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October 7, 2005
BEST MATCHUP (opponents with best combined Prospectus Hit List rankings): New York Yankees (3rd) vs. Los Angeles Angels of Anaheim (5th)
Did it seem like the Angels were fouling off an extraordinary number of pitches in Game 1 on Tuesday night? Wouldn't it stand to reason that a team that has less patience than other clubs would hit more foul balls because they are not swinging in ideal circumstances? That was my thinking, anyway. James Click ranked all the major league teams based on the percentage of pitches they turned into foul balls. Here are the 30 major league teams, ranked in order by the percentage of pitches they hit foul:
Team Year Fouls Pitches Foul % BB Rank CHA 2005 4299 23269 18.5% (25th) CHN 2005 4005 22163 18.1% (28th) BAL 2005 4009 22437 17.9% (23rd) HOU 2005 4012 22632 17.7% (20th) SEA 2005 4041 22924 17.6% (22nd) DET 2005 3977 22577 17.6% (30th) TEX 2005 4239 24074 17.6% (15th) TBA 2005 3916 22306 17.6% (28th) COL 2005 4073 23251 17.5% (13th) SFN 2005 3767 21620 17.4% (26th) MIN 2005 4007 23020 17.4% (18th) KCA 2005 3922 22575 17.4% (27th) ATL 2005 3960 22846 17.3% (9th) PIT 2005 3903 22538 17.3% (21st) NYN 2005 3998 23107 17.3% (17th) SLN 2005 3970 22975 17.3% (9th) ANA 2005 3927 22772 17.2% (24th) BOS 2005 4252 24776 17.2% (1st) WAS 2005 3835 22648 16.9% (16th) CLE 2005 4046 23906 16.9% (14th) TOR 2005 3939 23360 16.9% (19th) MIL 2005 3931 23421 16.8% (11th) LAN 2005 3889 23487 16.6% (7th) ARI 2005 3847 24138 15.9% (5th) CIN 2005 3835 24357 15.7% (4th) FLO 2005 3662 23303 15.7% (12th) NYA 2005 3775 24049 15.7% (2nd) OAK 2005 3792 24253 15.6% (8th) SDN 2005 3697 23801 15.5% (6th) PHI 2005 3717 24366 15.3% (3rd)My theory doesn't really hold up for the Angels, but there is something to it overall in that the teams with the most walks foul off the fewest pitches on the whole, while the teams with the least number of walks foul off the most. The average walk rank of the ten teams with the highest foul percentage is 23rd. The average walk rank of the teams with the lowest foul percentage is about eighth.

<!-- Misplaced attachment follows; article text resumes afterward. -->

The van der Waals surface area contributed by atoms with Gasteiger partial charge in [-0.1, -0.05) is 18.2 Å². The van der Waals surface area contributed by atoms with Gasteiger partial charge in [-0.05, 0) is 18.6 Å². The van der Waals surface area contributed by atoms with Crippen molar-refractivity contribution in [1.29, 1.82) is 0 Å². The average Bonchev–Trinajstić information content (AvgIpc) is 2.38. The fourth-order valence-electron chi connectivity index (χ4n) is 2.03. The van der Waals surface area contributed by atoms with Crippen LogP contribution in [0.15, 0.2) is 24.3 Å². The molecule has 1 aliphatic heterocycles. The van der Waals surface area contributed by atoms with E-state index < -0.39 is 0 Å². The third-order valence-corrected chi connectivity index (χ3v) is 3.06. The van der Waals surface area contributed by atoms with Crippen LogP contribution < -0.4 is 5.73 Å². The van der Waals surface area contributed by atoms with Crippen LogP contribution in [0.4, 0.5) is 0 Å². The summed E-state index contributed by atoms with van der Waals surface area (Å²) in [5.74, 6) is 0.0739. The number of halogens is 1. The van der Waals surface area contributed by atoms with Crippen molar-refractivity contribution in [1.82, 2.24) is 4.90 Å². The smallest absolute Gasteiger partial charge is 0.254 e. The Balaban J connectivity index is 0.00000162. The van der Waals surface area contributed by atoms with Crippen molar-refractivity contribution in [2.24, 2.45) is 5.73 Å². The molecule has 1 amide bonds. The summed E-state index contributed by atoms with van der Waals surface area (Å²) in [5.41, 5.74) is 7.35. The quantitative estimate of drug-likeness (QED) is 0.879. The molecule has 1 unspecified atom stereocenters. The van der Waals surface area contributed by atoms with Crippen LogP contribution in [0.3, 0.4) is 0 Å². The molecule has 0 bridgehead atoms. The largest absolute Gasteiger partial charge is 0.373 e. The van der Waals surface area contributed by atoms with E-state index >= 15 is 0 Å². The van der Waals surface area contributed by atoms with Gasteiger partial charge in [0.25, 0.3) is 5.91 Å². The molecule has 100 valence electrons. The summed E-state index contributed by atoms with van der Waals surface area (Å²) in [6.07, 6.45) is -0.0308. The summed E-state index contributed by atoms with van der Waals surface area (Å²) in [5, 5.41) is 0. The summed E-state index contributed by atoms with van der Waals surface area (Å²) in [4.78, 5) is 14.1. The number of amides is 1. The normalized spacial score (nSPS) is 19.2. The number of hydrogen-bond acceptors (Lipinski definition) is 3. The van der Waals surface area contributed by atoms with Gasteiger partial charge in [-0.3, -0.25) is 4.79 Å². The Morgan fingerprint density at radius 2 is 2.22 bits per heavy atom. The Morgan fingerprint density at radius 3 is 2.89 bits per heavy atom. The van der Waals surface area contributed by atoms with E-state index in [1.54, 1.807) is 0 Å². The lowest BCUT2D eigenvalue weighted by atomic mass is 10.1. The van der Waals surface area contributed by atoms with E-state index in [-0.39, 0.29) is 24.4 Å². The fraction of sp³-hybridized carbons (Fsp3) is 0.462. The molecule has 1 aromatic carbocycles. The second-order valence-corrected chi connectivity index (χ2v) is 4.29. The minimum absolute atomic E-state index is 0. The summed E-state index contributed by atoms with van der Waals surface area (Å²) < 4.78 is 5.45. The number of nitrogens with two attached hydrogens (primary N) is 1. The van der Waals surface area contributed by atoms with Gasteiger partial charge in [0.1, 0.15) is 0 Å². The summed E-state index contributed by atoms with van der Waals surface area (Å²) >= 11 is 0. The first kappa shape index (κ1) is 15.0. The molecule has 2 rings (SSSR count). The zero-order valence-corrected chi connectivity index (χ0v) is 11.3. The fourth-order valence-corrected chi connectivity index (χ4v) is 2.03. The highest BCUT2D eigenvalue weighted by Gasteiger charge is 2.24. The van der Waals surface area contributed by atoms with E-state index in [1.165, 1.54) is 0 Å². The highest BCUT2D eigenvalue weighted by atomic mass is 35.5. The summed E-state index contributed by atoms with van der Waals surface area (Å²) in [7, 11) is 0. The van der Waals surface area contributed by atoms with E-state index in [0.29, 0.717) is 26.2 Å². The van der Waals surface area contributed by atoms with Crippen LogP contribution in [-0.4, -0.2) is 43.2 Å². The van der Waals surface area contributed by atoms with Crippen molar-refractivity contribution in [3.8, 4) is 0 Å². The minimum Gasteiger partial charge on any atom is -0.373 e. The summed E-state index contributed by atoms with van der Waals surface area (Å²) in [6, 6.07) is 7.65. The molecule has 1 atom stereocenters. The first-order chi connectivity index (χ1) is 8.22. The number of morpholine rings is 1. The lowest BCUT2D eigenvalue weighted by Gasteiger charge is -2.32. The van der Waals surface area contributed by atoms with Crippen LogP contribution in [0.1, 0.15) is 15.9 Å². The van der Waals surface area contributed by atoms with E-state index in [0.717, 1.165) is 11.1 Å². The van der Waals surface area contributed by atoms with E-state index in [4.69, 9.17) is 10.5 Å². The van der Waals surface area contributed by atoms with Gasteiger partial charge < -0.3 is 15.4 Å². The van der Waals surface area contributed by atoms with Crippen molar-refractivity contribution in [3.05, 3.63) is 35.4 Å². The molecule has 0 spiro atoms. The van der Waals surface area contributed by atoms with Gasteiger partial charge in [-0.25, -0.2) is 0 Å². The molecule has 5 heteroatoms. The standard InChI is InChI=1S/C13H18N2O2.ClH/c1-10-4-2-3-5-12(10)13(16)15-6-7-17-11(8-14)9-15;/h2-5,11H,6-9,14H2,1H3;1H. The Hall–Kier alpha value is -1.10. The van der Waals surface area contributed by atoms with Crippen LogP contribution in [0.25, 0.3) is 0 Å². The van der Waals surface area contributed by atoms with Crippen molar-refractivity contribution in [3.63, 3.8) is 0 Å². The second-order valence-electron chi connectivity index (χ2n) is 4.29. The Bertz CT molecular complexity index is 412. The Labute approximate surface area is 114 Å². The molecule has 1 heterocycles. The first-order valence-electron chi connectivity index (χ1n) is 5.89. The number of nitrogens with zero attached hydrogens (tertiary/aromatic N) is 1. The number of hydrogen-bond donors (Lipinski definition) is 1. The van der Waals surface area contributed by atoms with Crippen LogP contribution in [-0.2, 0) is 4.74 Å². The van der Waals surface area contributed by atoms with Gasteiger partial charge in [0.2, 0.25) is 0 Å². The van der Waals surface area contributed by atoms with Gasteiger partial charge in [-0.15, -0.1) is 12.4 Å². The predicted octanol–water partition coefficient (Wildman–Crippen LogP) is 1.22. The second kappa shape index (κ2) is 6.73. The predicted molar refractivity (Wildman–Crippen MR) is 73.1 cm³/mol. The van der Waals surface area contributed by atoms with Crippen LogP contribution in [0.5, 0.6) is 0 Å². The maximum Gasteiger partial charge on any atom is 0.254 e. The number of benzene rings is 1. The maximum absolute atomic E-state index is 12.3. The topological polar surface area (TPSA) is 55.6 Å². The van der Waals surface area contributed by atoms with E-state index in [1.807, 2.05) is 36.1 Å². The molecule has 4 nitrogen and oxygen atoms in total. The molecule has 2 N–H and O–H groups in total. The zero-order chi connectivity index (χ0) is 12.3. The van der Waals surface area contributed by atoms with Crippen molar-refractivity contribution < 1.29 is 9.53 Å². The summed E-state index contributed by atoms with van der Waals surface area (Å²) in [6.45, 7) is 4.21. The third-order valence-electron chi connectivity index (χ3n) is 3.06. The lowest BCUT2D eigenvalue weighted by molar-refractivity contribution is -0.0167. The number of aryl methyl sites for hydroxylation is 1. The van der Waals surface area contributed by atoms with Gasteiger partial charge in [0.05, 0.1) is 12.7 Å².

One thing, at least, that we have learned from the above list is this: about one in six pitches ends up in foul territory. One way to reduce this frequency would be to make the field wider.
Remember, if you're a young writer who is going to cover the Yankees someday, you'll need to learn to accentuate the negative and eliminate the positive. For instance, heading into Game 3, this is the type of headline you'll want to go for:
YANKS ON BRINK!!!
Another thing you'll want to do is emphasize the negative in player stats. Traditional metrics won't cut it. You'll have to write things like this: "Alex Rodriguez failed to homer in 667 plate appearances in 2005."
WORST MATCHUP (opponents with worst combined Prospectus Hit List rankings, provided both are in the lower half): Houston Astros (9th) vs. Atlanta Braves (10th)
I respect Craig Biggio as much a anybody, but hasn't he, after all these years, figured out that sliding headfirst into first base is a very low-percentage play? I have this crazy notion that it makes it harder on the umpire to make a correct call in that it is jarring to the eye. He is expecting a call-as-usual and the player messes up his mind by belly-flopping.
Speaking of umpires, I'm not sure I agree with the position that the second base arbiter assumes with a runner on first. By setting up on the inside of the basepaths to the first base side, I believe he is always going to have the runner between him and the glove. We saw Derek Jeter job the second base umpire in such a situation in Game One. There was also a play in Game Two where there was no possible way the umpire could have seen the tag being applied because his eyes, the sliding Alex Rodriguez and the gloved ball were all co-linear. I'm not sure if the solution is to have the umpire stand on the third base side of second or to have him behind the bag.